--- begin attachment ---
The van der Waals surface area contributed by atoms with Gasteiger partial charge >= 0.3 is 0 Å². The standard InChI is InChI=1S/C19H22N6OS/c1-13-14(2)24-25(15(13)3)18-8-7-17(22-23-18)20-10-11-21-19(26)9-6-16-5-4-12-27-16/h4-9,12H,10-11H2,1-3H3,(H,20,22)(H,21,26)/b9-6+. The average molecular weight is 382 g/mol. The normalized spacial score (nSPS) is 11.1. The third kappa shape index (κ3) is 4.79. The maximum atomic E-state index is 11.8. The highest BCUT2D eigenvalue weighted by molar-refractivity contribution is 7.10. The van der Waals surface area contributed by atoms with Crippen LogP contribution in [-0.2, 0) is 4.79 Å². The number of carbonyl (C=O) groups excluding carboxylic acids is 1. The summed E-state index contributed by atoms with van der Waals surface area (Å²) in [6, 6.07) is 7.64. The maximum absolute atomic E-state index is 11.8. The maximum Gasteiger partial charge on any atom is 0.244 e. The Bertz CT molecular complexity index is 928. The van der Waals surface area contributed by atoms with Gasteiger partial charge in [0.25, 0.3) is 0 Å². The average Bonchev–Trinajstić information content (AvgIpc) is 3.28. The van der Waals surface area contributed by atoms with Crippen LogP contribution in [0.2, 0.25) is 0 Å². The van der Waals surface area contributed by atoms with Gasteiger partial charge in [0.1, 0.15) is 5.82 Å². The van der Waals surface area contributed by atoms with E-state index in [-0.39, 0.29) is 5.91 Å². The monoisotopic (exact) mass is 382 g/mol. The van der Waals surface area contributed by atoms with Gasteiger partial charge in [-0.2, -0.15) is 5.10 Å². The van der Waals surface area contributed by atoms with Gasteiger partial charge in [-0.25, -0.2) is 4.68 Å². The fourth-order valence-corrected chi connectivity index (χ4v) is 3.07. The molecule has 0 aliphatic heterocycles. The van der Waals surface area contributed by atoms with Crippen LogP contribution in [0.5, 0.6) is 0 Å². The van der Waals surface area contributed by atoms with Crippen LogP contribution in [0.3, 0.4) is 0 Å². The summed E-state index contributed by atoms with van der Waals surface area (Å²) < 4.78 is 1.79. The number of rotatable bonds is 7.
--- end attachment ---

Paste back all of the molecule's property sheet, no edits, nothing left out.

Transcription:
The van der Waals surface area contributed by atoms with Gasteiger partial charge >= 0.3 is 0 Å². The standard InChI is InChI=1S/C19H22N6OS/c1-13-14(2)24-25(15(13)3)18-8-7-17(22-23-18)20-10-11-21-19(26)9-6-16-5-4-12-27-16/h4-9,12H,10-11H2,1-3H3,(H,20,22)(H,21,26)/b9-6+. The average molecular weight is 382 g/mol. The normalized spacial score (nSPS) is 11.1. The third kappa shape index (κ3) is 4.79. The maximum atomic E-state index is 11.8. The highest BCUT2D eigenvalue weighted by molar-refractivity contribution is 7.10. The van der Waals surface area contributed by atoms with Crippen LogP contribution in [-0.2, 0) is 4.79 Å². The number of carbonyl (C=O) groups excluding carboxylic acids is 1. The summed E-state index contributed by atoms with van der Waals surface area (Å²) in [6, 6.07) is 7.64. The maximum absolute atomic E-state index is 11.8. The maximum Gasteiger partial charge on any atom is 0.244 e. The Bertz CT molecular complexity index is 928. The van der Waals surface area contributed by atoms with Gasteiger partial charge in [0.25, 0.3) is 0 Å². The average Bonchev–Trinajstić information content (AvgIpc) is 3.28. The van der Waals surface area contributed by atoms with Crippen LogP contribution in [0.2, 0.25) is 0 Å². The van der Waals surface area contributed by atoms with Gasteiger partial charge in [0.1, 0.15) is 5.82 Å². The van der Waals surface area contributed by atoms with E-state index in [-0.39, 0.29) is 5.91 Å². The monoisotopic (exact) mass is 382 g/mol. The van der Waals surface area contributed by atoms with Gasteiger partial charge in [-0.2, -0.15) is 5.10 Å². The van der Waals surface area contributed by atoms with Gasteiger partial charge in [-0.25, -0.2) is 4.68 Å². The fourth-order valence-corrected chi connectivity index (χ4v) is 3.07. The molecule has 0 aliphatic heterocycles. The van der Waals surface area contributed by atoms with Crippen LogP contribution in [0.5, 0.6) is 0 Å². The van der Waals surface area contributed by atoms with Crippen LogP contribution in [0.3, 0.4) is 0 Å². The summed E-state index contributed by atoms with van der Waals surface area (Å²) < 4.78 is 1.79. The number of rotatable bonds is 7.